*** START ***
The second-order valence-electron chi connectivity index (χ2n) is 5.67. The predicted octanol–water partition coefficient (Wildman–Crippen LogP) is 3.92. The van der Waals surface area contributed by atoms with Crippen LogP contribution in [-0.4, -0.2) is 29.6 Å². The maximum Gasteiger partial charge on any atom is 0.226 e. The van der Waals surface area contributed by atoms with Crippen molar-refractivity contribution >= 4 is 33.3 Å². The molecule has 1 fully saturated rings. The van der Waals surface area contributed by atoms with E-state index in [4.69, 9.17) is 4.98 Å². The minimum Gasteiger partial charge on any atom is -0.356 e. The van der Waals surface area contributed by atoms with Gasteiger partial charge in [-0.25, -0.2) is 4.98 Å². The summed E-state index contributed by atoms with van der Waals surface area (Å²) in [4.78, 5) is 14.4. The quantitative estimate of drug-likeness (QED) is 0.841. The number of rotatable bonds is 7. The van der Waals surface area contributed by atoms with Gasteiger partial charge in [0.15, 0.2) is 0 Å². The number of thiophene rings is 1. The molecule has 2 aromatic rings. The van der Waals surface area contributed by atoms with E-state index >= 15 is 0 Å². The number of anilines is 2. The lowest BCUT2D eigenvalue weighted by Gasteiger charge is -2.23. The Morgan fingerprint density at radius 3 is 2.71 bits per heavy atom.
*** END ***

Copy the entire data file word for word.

The second-order valence-electron chi connectivity index (χ2n) is 5.67. The predicted octanol–water partition coefficient (Wildman–Crippen LogP) is 3.92. The van der Waals surface area contributed by atoms with Crippen LogP contribution in [-0.4, -0.2) is 29.6 Å². The maximum Gasteiger partial charge on any atom is 0.226 e. The van der Waals surface area contributed by atoms with Crippen molar-refractivity contribution >= 4 is 33.3 Å². The molecule has 1 fully saturated rings. The van der Waals surface area contributed by atoms with E-state index in [4.69, 9.17) is 4.98 Å². The minimum Gasteiger partial charge on any atom is -0.356 e. The van der Waals surface area contributed by atoms with Gasteiger partial charge in [-0.25, -0.2) is 4.98 Å². The summed E-state index contributed by atoms with van der Waals surface area (Å²) in [4.78, 5) is 14.4. The quantitative estimate of drug-likeness (QED) is 0.841. The number of rotatable bonds is 7. The van der Waals surface area contributed by atoms with Gasteiger partial charge in [0.15, 0.2) is 0 Å². The number of thiophene rings is 1. The molecule has 2 aromatic rings. The van der Waals surface area contributed by atoms with E-state index >= 15 is 0 Å². The number of anilines is 2. The lowest BCUT2D eigenvalue weighted by Gasteiger charge is -2.23. The Morgan fingerprint density at radius 3 is 2.71 bits per heavy atom.